In Indian scenario, women aged 15 y and older are 436.76 million and are at the risk of developing cervical cancer. Yearly around 1 22 844 women are diagnosed with cervical cancer and out of which 67 477 die [2]. The common modalities of cervical cancer treatment include chemotherapy, radiotherapy and surgery with low rates of complete response and adverse side effects [3]. Therefore, there is an imperative need to generate innovative therapeutic strategies for cancer treatment, which act by modulating cell proliferation, lowering the risk of malignancy, promoting cytostatic effects and blocking or delaying the progression of tumorigenesis [4]. One such approach is use of traditional medicines which have been recognized in the management of various diseases since ancient times. A number of promising leads have been isolated and identified from medicinal plants. Among different phytochemicals, polyphenols have gained significant focus due to their various pharmacological benefits [5].

India has a vast diversity and culture of medicinal plants known as Indian Ayurvedic system of Medicine (IASM) worldwide. Anthocephalus cadamba (Roxb.) Miq. (Rubiaceae) is one of the most precious medicinal evergreen tropical tree native to South and Southeast Asia. As a traditional medicine, it is used for various ailments such as fever, uterine complaints, skin diseases, inflammation, anemia, dysentery, leprosy [6,7]. The bark of A. cadamba is reported to have astringent, febrifugal, digestive, carminative, diuretic, expectorant, constipating, antiemetic and antiinflammatory properties [8-14].

Despite several known pharmacological properties of A. cadamba, only few studies are available on antiproliferative activity of A. cadamba bark [15,16]. However, to the best of our knowledge, no scientific data are available on the antiproliferative activity of A. cadamba bark against human cervical cancer cells. Therefore, the present study was carried out to screen the antiproliferative effect of A. cadamba bark methanol extract against human cervical cancer HeLa cells and free radical scavenging activity for antioxidant potential along with total phenolic contents.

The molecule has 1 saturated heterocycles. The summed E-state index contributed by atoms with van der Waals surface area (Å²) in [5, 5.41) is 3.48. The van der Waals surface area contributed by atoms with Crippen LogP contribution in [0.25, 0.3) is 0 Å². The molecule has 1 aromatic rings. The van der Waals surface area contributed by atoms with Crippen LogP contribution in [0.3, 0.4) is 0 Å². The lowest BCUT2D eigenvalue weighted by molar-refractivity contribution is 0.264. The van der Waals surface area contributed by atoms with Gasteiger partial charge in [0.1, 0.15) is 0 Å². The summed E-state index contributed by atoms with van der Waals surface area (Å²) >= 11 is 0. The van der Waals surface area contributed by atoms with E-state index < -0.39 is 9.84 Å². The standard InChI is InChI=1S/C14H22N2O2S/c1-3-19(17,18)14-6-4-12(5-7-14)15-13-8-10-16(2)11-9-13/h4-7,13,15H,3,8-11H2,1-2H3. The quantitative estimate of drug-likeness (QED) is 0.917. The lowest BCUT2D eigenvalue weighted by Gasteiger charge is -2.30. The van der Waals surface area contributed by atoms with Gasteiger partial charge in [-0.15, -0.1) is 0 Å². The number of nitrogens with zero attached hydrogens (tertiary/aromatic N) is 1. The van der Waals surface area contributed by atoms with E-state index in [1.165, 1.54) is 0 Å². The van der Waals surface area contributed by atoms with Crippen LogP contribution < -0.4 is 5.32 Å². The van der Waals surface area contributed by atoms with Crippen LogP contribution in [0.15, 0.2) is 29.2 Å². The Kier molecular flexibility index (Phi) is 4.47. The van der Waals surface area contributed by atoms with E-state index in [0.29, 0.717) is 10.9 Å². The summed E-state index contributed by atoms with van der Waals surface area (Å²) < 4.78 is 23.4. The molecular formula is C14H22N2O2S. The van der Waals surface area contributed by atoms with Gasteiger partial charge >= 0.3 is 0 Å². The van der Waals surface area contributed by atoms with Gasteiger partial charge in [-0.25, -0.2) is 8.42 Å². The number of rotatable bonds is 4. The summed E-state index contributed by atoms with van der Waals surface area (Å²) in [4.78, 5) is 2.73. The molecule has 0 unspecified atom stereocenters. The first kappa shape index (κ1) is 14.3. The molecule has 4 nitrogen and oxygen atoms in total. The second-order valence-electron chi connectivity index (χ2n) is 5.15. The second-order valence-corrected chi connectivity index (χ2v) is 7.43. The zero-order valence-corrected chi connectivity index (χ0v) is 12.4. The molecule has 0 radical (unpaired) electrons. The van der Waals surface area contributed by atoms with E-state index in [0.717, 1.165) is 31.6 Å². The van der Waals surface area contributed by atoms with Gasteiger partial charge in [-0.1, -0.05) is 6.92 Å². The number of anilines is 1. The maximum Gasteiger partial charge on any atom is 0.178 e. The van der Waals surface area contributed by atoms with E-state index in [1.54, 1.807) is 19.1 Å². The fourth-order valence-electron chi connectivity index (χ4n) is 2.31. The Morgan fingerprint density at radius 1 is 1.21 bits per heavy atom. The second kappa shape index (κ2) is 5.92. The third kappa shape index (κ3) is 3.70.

Materials and Methods

2,2-diphenyl-1-picrylhydrazyl (DPPH), 2,2'-azinobis( 3-ethylbenzothiazoline-6-sulphonic acid) (ABTS) and Folin-Ciocalteu reagents were procured from Sigma Aldrich, USA. Ascorbic acid, rutin, quercetin, methanol and others chemicals used in study were obtained from Merck. Fetal bovine serum (FBS), phosphate buffered saline (PBS) and Dulbecco's Modified Eagle's Medium (DMEM) were purchased from Gibco BRL, USA). Penicillin and streptomycin were purchased from Lonza, USA. 3- [4, 5-dimethyl-2- thiazolyl]-2, 5-diphenyltetrazolium bromide (MTT), trypsin-EDTA and Coomassie blue were obtained from Sigma Aldrich, USA. Dimethyl Sulfoxide (DMSO) was purchased from Calbiochem. Double distilled water was used for cleaning of glassware.